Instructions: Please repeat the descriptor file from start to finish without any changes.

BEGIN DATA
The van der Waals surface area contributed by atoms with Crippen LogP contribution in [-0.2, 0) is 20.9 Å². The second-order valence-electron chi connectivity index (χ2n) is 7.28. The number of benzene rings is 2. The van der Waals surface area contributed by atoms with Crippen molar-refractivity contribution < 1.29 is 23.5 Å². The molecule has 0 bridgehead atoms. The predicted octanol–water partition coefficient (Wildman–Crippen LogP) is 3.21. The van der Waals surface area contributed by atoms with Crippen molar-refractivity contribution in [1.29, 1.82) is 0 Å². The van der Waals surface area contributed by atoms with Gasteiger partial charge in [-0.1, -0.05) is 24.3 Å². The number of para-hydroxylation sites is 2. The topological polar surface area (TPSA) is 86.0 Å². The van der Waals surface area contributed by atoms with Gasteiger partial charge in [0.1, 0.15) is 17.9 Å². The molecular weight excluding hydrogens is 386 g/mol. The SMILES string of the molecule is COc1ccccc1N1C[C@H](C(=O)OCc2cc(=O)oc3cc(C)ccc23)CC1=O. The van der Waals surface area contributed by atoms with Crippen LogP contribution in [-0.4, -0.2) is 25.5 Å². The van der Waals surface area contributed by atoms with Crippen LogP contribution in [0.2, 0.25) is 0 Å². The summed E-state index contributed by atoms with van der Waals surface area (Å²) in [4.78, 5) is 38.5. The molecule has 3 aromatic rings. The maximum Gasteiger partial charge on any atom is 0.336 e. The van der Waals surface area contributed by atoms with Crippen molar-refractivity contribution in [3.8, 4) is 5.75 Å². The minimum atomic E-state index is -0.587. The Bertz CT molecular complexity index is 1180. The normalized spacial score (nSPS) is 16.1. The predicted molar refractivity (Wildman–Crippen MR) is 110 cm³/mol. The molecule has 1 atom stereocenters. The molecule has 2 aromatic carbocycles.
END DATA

The van der Waals surface area contributed by atoms with Crippen LogP contribution in [-0.2, 0) is 20.9 Å². The second-order valence-electron chi connectivity index (χ2n) is 7.28. The number of benzene rings is 2. The van der Waals surface area contributed by atoms with Crippen molar-refractivity contribution < 1.29 is 23.5 Å². The molecule has 0 bridgehead atoms. The predicted octanol–water partition coefficient (Wildman–Crippen LogP) is 3.21. The van der Waals surface area contributed by atoms with Crippen molar-refractivity contribution in [1.29, 1.82) is 0 Å². The van der Waals surface area contributed by atoms with Gasteiger partial charge in [-0.1, -0.05) is 24.3 Å². The number of para-hydroxylation sites is 2. The topological polar surface area (TPSA) is 86.0 Å². The van der Waals surface area contributed by atoms with Gasteiger partial charge in [0.1, 0.15) is 17.9 Å². The molecular weight excluding hydrogens is 386 g/mol. The SMILES string of the molecule is COc1ccccc1N1C[C@H](C(=O)OCc2cc(=O)oc3cc(C)ccc23)CC1=O. The van der Waals surface area contributed by atoms with Crippen LogP contribution in [-0.4, -0.2) is 25.5 Å². The van der Waals surface area contributed by atoms with Crippen LogP contribution in [0.2, 0.25) is 0 Å². The summed E-state index contributed by atoms with van der Waals surface area (Å²) in [4.78, 5) is 38.5. The molecule has 3 aromatic rings. The maximum Gasteiger partial charge on any atom is 0.336 e. The van der Waals surface area contributed by atoms with Crippen molar-refractivity contribution in [3.8, 4) is 5.75 Å². The minimum atomic E-state index is -0.587. The Bertz CT molecular complexity index is 1180. The normalized spacial score (nSPS) is 16.1. The predicted molar refractivity (Wildman–Crippen MR) is 110 cm³/mol. The molecule has 1 atom stereocenters. The molecule has 2 aromatic carbocycles.